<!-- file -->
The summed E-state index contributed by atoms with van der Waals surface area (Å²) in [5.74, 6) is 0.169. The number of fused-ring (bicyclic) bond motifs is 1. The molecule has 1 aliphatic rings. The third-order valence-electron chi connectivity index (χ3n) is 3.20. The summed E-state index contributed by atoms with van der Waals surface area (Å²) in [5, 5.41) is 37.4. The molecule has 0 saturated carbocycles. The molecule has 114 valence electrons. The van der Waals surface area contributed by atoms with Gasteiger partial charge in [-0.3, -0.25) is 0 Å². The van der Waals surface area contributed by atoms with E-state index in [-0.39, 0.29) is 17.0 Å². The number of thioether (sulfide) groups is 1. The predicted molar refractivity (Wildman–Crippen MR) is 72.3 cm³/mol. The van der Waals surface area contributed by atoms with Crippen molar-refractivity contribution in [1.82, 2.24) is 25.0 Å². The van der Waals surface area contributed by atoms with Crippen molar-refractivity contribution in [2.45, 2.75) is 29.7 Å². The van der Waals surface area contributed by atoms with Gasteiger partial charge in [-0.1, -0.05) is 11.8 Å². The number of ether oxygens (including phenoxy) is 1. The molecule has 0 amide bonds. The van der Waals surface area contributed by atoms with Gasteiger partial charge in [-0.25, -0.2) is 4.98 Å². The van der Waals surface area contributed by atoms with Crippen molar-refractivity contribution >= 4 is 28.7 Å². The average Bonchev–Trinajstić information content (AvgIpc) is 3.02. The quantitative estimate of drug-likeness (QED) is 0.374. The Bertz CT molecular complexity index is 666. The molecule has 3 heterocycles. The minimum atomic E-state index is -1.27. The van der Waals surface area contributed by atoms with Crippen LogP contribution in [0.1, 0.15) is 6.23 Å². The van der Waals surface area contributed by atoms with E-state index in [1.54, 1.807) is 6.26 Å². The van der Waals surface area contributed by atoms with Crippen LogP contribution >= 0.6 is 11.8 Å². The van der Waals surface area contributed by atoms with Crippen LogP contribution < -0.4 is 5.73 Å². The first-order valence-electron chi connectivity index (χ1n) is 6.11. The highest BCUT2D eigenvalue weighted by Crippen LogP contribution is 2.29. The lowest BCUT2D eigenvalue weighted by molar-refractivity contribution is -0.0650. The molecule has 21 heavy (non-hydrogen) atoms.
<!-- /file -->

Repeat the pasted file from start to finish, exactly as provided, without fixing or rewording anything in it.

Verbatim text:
The summed E-state index contributed by atoms with van der Waals surface area (Å²) in [5.74, 6) is 0.169. The number of fused-ring (bicyclic) bond motifs is 1. The molecule has 1 aliphatic rings. The third-order valence-electron chi connectivity index (χ3n) is 3.20. The summed E-state index contributed by atoms with van der Waals surface area (Å²) in [5, 5.41) is 37.4. The molecule has 0 saturated carbocycles. The molecule has 114 valence electrons. The van der Waals surface area contributed by atoms with Gasteiger partial charge in [-0.3, -0.25) is 0 Å². The van der Waals surface area contributed by atoms with E-state index in [-0.39, 0.29) is 17.0 Å². The number of thioether (sulfide) groups is 1. The predicted molar refractivity (Wildman–Crippen MR) is 72.3 cm³/mol. The van der Waals surface area contributed by atoms with Crippen molar-refractivity contribution in [1.82, 2.24) is 25.0 Å². The van der Waals surface area contributed by atoms with Crippen molar-refractivity contribution in [2.45, 2.75) is 29.7 Å². The van der Waals surface area contributed by atoms with Gasteiger partial charge in [-0.1, -0.05) is 11.8 Å². The number of ether oxygens (including phenoxy) is 1. The molecule has 0 amide bonds. The van der Waals surface area contributed by atoms with Gasteiger partial charge in [-0.25, -0.2) is 4.98 Å². The van der Waals surface area contributed by atoms with Crippen molar-refractivity contribution >= 4 is 28.7 Å². The average Bonchev–Trinajstić information content (AvgIpc) is 3.02. The quantitative estimate of drug-likeness (QED) is 0.374. The Bertz CT molecular complexity index is 666. The molecule has 3 heterocycles. The minimum atomic E-state index is -1.27. The van der Waals surface area contributed by atoms with Crippen LogP contribution in [0.1, 0.15) is 6.23 Å². The van der Waals surface area contributed by atoms with E-state index in [1.54, 1.807) is 6.26 Å². The van der Waals surface area contributed by atoms with Crippen LogP contribution >= 0.6 is 11.8 Å². The van der Waals surface area contributed by atoms with Crippen LogP contribution < -0.4 is 5.73 Å². The first-order valence-electron chi connectivity index (χ1n) is 6.11. The highest BCUT2D eigenvalue weighted by Crippen LogP contribution is 2.29. The lowest BCUT2D eigenvalue weighted by molar-refractivity contribution is -0.0650. The molecule has 21 heavy (non-hydrogen) atoms.